At this time of year, we're constantly looking out the window and daydreaming about our upcoming summer plans (we see you, Fourth of July). But imagine if your house made you feel like you were permanently on vacation. Well, one family made that a reality with their stunning lakefront home in Connecticut. Susana Simonpietri, the creative director of Chango & Co., was charged with creating a timeless space for the family of five to spend their summer weekends.
The 6900-square-foot, six-bedroom, six-and-a-half-bathroom home complete with detached boathouse is a breathtaking modern masterpiece with a color palette that ranges from subtle and warm neutrals to bright and bold patterns.
"Our goal was to create neutral adult spaces while being fun with the kid's rooms," says Simonpietri. "The Chango & Co. style is fun and approachable. Our spaces don't take themselves too seriously—neither do we—and are friendly to all who enter them."
Take the tour and prepare for your retinas to dilate like ours did.
The "adult" spaces of the home were all guided by Simonpietri's wish to remain neutral. "We worked with the color of the existing floors and embraced the wood tones with the addition of cognac leathers and some straw elements in lighting."
Everything in the detached boathouse was kept within this modern, stripped-back, and tonal theme. The purpose-built space is fully functional with a small kitchen, bathroom, fireplace and plenty of lounging space. "We opted to keep the space light and airy and just focus on the amazing lake view," she says. "The boathouse was truly our swoon moment in this home. It's just one of those spaces you enter and your jaw drops."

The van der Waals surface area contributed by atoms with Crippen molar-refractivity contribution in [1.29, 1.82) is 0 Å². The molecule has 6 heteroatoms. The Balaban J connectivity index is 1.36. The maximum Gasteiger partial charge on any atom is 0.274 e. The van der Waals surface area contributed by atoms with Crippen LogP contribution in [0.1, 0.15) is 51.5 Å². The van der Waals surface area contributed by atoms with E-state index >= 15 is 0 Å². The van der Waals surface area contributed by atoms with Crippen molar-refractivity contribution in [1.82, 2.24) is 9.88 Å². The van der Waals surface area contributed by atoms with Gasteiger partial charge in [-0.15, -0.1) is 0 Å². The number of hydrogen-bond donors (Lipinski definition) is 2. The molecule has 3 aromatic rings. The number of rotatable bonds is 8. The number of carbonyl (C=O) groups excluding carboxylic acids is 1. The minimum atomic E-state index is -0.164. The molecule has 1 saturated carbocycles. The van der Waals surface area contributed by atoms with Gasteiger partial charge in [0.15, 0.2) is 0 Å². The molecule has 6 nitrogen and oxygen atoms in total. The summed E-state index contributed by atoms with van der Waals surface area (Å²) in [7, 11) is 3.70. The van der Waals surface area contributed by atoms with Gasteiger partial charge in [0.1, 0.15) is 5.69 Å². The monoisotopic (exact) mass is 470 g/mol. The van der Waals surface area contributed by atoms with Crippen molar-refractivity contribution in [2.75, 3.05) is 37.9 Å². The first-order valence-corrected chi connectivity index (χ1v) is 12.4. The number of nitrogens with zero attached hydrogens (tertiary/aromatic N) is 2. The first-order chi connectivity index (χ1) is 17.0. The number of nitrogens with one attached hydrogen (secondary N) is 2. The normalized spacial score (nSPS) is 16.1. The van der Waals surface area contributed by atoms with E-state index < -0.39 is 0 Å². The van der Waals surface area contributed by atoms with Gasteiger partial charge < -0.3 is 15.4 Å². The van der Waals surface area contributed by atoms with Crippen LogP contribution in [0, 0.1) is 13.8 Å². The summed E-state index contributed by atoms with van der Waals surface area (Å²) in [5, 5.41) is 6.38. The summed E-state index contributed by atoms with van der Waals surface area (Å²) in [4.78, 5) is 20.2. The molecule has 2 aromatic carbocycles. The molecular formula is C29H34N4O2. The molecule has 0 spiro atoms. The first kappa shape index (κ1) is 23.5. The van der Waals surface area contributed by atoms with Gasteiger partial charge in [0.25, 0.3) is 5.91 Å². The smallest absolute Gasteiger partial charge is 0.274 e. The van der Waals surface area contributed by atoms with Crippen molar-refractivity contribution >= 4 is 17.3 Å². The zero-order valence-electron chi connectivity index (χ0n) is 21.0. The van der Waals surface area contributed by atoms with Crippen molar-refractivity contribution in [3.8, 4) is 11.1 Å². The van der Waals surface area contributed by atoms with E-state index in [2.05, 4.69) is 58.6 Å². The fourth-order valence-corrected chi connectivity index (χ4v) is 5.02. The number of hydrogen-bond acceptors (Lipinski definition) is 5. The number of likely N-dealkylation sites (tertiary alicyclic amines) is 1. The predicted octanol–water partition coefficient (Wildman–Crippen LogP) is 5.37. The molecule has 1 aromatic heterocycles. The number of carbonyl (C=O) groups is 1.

The biggest challenge for this project was time. "We were given about four months from the moment we signed the project to the moment we delivered the home," says Simonpietri. "Four months might seem like a long time to some, but they really do fly when you are trying to design and furnish a 6900-square-foot home from scratch."
If there was one favorite space in the house, it would have to be the kitchen. "I particularly love the way the kitchen and dining banquette work with the leather chairs and the color of the wood floors," says Simonpietri.
This considered composition and modern color scheme continue into the main living area with a cool, layered feel. "We worked in as much white as possible to let the room feel airy and brought in some shades of blue to tie into the water," she says.
When you have waterfront views, you make the most of it by installing wide, floor-to-wall windows and letting all of that natural light in. This small area was intended for evenings of card games with friends.
Have you ever seen such a zen-worthy bedroom? Natural light, neutral tones, cozy textures, and throw pillows galore… Yes, please.
There really is little styling needed when you have ceilings like this. This little home office moment is the perfect space to read and conjure up creative ideas.
The neutral theme ends as the kid's rooms begin. "These rooms were really directed by each of the children's favorite colors," explains Simonpietri. From the bright patterned wallpaper to the throw pillows, the child behind this room has a serious love for the blue hue. "She wanted turquoise and blue as her rooms scheme," she says. "We added this patterned wallpaper for a bit of interest and used yellow as our main accent color to balance all the blues."
Simonpietri's team wasn't shy when it comes to clashing pattern variations and color combinations in this kid's bedroom. It's fun and playful, just like it should be. However, the eldest kid's bedroom returns to the neutral theme like the rest of the home, incorporating pattern and a hint of color to break it up and "kiddify" the space.
"His room sits above the garage, with its own independent stair and access," she says. "We added these sweet paddles for a bit of fun and a reminder of the location of the home."
The outdoor areas really embrace the calming effect of this serene natural environment. You can almost smell that fresh lakefront air.
This post was originally published on July 4, 2018, and has since been updated.